Other comments Mr Parry has made are more troubling. When the media spotlight moved on, he says he felt "lost". Taking part in a Panorama programme, then publishing a book, he felt "shored up again". But after the promotional tour was over, "it was like post-holiday blues".

"After the bomb, life as a personnel manager didn't fulfil me. I didn't get enough buzz out of just doing the job." He missed, he said, the "surge of adrenalin" which media exposure brought. His chat show series now over, he said he "would be lying if I didn't say I'd like them to offer me something else". People in Warrington have accused him of cashing in on his son's death.

The trouble is, we want heroes - but aren't so keen on them when they get too good at it. It is their very ordinariness that touches us, but if - as, inevitably, they will - they start to look a bit too media-savvy for our liking, sympathy soon sours.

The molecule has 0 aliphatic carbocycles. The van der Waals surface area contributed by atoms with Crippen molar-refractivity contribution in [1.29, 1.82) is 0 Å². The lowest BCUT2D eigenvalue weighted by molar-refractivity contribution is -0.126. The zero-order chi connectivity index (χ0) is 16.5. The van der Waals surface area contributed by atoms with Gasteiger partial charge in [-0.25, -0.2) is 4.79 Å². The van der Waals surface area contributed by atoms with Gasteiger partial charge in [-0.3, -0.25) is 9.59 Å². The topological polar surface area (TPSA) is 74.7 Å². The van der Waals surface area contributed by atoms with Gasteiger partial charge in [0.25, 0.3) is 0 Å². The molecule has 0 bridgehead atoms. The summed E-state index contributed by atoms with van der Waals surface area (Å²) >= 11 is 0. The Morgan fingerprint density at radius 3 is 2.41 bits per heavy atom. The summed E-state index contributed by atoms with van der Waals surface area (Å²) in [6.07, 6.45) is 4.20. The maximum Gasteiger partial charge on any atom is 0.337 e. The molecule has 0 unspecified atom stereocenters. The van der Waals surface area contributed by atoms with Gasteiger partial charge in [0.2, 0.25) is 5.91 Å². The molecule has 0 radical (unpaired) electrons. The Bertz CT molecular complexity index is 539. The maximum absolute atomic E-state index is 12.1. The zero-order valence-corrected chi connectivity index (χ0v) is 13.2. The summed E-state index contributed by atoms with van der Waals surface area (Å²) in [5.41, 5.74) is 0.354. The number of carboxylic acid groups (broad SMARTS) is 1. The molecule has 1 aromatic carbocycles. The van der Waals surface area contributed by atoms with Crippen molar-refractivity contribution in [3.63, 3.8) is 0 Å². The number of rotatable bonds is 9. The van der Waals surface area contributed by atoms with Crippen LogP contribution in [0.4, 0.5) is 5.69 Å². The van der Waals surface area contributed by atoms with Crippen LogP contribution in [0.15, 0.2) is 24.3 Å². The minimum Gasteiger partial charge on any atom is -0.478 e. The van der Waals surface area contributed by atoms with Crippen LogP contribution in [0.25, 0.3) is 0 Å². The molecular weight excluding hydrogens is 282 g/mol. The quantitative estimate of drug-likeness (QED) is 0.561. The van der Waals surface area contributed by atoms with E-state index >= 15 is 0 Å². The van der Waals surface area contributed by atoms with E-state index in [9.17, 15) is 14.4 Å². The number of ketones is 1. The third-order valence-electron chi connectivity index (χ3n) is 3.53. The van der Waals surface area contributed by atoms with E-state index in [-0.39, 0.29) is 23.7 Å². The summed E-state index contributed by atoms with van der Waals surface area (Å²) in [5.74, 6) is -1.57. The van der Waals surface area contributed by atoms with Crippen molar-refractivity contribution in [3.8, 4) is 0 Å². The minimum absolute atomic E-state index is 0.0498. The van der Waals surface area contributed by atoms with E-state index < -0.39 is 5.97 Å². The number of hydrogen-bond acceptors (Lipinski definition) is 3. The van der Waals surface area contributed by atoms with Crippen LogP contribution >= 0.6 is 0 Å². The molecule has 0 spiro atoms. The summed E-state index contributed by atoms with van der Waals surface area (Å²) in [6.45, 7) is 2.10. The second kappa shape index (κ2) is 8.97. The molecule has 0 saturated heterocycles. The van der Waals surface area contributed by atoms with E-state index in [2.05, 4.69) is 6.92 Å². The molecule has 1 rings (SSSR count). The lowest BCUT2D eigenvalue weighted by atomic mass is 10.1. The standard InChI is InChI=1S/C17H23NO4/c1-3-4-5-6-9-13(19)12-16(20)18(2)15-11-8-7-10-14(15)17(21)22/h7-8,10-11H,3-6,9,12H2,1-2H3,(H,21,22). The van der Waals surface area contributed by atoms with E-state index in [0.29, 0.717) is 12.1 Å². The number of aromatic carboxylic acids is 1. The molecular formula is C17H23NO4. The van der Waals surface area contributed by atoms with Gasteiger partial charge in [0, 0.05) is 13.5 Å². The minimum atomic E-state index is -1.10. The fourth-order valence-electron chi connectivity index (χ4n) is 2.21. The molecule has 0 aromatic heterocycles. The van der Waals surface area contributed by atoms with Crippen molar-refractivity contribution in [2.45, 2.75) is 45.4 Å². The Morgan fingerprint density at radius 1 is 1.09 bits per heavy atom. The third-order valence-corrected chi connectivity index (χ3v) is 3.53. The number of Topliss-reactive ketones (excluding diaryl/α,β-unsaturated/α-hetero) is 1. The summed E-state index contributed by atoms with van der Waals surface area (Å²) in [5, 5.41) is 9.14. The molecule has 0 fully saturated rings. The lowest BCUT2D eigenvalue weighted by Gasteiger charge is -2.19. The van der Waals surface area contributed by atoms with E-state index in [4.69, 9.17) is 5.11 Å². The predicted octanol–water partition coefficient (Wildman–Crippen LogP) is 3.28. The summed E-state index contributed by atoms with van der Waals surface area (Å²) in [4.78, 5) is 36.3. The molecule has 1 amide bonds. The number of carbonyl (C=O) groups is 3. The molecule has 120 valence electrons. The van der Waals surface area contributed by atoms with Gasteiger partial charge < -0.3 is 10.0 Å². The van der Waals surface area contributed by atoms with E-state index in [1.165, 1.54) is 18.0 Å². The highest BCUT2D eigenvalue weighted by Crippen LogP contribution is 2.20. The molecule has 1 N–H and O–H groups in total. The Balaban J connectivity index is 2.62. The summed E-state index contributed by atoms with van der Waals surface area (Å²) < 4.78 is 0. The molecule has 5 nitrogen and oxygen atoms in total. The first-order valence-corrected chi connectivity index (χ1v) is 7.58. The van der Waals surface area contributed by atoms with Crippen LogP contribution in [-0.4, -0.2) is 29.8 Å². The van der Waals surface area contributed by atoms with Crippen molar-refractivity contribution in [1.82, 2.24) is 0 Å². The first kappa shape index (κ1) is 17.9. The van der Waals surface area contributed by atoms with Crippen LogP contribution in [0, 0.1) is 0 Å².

Gordon Wilson's appeal for peace after his daughter died in the Enniskillen bombing was profoundly affecting; when he joined the Irish Senate in Dublin, fellow Protestants soon started taking pot shots at his halo. His futile meeting with the IRA was described, at best, as forlorn, at worst, foolhardy.

"I drove home that evening and cried, because I truly felt I'd let so many people down," he later said. "Some called me naive, and said I was made a fool of. And maybe they were right." Mr Wilson continued to work for peace, making the weekly journeys to Dublin. He died of a heart attack last year. "Without a doubt, his work killed him," his widow said. "We all told him, but it was as if he thought it best to burn out."